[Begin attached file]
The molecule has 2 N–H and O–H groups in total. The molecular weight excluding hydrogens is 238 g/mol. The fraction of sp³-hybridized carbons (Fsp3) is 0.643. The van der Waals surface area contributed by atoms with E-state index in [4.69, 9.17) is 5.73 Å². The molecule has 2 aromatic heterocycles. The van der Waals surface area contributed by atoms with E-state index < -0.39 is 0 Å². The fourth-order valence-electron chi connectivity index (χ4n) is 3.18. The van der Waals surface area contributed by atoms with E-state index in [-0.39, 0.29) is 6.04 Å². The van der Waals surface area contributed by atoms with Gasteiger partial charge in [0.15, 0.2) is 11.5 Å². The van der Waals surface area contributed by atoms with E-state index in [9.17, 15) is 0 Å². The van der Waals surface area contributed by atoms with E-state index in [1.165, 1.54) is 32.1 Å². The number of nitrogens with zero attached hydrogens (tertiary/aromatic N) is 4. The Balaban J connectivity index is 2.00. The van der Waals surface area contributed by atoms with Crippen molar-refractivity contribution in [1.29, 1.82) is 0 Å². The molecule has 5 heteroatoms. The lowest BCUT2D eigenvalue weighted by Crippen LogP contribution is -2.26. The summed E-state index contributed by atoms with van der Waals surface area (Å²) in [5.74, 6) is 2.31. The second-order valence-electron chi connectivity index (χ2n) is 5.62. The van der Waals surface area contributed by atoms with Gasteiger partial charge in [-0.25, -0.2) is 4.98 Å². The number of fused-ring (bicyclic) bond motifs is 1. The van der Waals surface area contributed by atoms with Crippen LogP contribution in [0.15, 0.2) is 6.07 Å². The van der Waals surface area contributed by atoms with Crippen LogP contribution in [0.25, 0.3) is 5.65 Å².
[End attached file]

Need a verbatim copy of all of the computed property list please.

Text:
The molecule has 2 N–H and O–H groups in total. The molecular weight excluding hydrogens is 238 g/mol. The fraction of sp³-hybridized carbons (Fsp3) is 0.643. The van der Waals surface area contributed by atoms with E-state index in [4.69, 9.17) is 5.73 Å². The molecule has 2 aromatic heterocycles. The van der Waals surface area contributed by atoms with E-state index < -0.39 is 0 Å². The fourth-order valence-electron chi connectivity index (χ4n) is 3.18. The van der Waals surface area contributed by atoms with E-state index in [-0.39, 0.29) is 6.04 Å². The van der Waals surface area contributed by atoms with Gasteiger partial charge in [0.15, 0.2) is 11.5 Å². The van der Waals surface area contributed by atoms with E-state index in [9.17, 15) is 0 Å². The van der Waals surface area contributed by atoms with E-state index in [1.165, 1.54) is 32.1 Å². The number of nitrogens with zero attached hydrogens (tertiary/aromatic N) is 4. The Balaban J connectivity index is 2.00. The van der Waals surface area contributed by atoms with Crippen molar-refractivity contribution in [1.29, 1.82) is 0 Å². The molecule has 5 heteroatoms. The lowest BCUT2D eigenvalue weighted by Crippen LogP contribution is -2.26. The summed E-state index contributed by atoms with van der Waals surface area (Å²) in [5.74, 6) is 2.31. The second-order valence-electron chi connectivity index (χ2n) is 5.62. The van der Waals surface area contributed by atoms with Gasteiger partial charge in [-0.25, -0.2) is 4.98 Å². The number of fused-ring (bicyclic) bond motifs is 1. The van der Waals surface area contributed by atoms with Crippen LogP contribution in [0.15, 0.2) is 6.07 Å². The van der Waals surface area contributed by atoms with Crippen LogP contribution in [0.25, 0.3) is 5.65 Å².